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The word "forgiveness" is often used in the context of not being bitter with someone, even if that person has never apologised for what they did. Personally, I think that this causes a lot of confusion on both sides, and that it is a reflection of fuzzy thinking with regard to the grace of God.

The middle syllable in the word is "give". As a verb, "giving" involves two people. One cannot "give" in a closet all by themselves. There must be a recipient, and the recipient has to do something, if it is nothing more than reaching out and accepting the offer. I believe that what a lot of people are talking about when they say that we must forgive people who are not sorry for what they have done is that we should not be bitter against them. We Christians have an obligation to love even our enemies, and we love them even while they are opposed to us and while they are unrepentant about that opposition. Obviously, if we are bitter toward our enemies, then it cannot be said that we love them.  So combatting bitterness should be a serious concern for all Christians.

Nevertheless, when the word "forgiveness" is used in this context, it confuses the issues. When we say that we have forgiven someone who has never even confessed a need for forgiveness, much less repented of their action, it gives the impression that everything has been resolved, that the matter has been settled, and that both parties are "friends" once again.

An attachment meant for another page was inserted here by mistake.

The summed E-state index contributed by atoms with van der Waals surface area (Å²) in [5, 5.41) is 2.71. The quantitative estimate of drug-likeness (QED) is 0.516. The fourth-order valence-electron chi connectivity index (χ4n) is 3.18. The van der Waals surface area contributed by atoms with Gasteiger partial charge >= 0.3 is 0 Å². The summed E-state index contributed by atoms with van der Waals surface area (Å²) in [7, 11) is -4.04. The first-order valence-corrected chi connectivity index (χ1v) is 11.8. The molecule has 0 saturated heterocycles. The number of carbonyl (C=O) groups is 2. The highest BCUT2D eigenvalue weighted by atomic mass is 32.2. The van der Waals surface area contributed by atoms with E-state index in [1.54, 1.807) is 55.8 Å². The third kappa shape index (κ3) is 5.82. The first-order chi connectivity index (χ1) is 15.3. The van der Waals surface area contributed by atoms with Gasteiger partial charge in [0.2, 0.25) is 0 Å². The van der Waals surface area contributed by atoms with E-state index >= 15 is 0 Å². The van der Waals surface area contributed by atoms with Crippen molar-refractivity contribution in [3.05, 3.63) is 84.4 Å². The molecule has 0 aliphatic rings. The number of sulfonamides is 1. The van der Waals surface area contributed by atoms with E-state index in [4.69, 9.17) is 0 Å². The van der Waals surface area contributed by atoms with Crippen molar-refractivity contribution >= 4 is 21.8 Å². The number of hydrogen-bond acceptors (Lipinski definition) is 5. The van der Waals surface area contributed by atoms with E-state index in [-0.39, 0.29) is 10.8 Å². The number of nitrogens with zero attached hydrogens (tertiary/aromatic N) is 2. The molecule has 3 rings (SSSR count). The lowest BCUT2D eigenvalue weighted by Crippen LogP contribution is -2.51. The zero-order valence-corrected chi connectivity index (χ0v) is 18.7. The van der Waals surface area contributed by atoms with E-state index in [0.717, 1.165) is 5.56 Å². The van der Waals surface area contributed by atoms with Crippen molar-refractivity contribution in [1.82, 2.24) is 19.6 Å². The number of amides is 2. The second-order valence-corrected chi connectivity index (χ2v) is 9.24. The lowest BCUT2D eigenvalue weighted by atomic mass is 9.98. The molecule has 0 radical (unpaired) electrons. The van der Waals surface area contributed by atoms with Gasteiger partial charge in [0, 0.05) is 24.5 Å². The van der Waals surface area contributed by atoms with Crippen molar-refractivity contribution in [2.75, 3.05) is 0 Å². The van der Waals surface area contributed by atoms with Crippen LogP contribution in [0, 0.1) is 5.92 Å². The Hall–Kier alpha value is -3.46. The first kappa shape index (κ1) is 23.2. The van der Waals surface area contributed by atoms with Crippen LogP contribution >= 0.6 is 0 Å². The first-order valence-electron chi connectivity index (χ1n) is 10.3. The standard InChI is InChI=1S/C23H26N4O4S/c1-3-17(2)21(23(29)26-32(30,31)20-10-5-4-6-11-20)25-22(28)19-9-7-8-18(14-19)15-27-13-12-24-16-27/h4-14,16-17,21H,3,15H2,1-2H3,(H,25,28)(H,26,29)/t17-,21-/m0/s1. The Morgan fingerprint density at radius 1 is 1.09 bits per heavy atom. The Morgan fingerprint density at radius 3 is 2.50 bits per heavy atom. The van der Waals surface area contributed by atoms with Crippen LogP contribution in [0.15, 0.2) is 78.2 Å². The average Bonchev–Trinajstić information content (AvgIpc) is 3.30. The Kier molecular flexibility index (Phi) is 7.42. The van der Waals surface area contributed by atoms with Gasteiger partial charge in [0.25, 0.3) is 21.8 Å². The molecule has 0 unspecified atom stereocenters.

I believe that forgiveness is something that requires co-operation between both parties: the offender and the victim. If the offender is not sorry for what has been done, then no amount of love is going to bring forgiveness. I believe that this is the situation between us and God, and it is the situation between us and others who are unrepentant about wrongs against ourselves.

And here is where the theological confusion comes in. There is a growing anger by many professing Christians against a God of judgment. They feel that talk of a judgment day, and of hell (or any other kind of punishment) is inconsistent with their definition of a loving God. They feel that a God of love is OBLIGED to forgive everyone, whether they are sorry or not.

How many times have you heard someone talk about the God of judgment as though he is a false God, as though he has no place in Christian theology, as though he is the enemy? But the Bible does not teach that. The Bible says that the fear of God is the beginning of wisdom. Unless we respect him as the boss, and unless we have some idea of his anger against sin, we will never repent, and we will never receive a true appreciation of the magnitude of his love and forgiveness.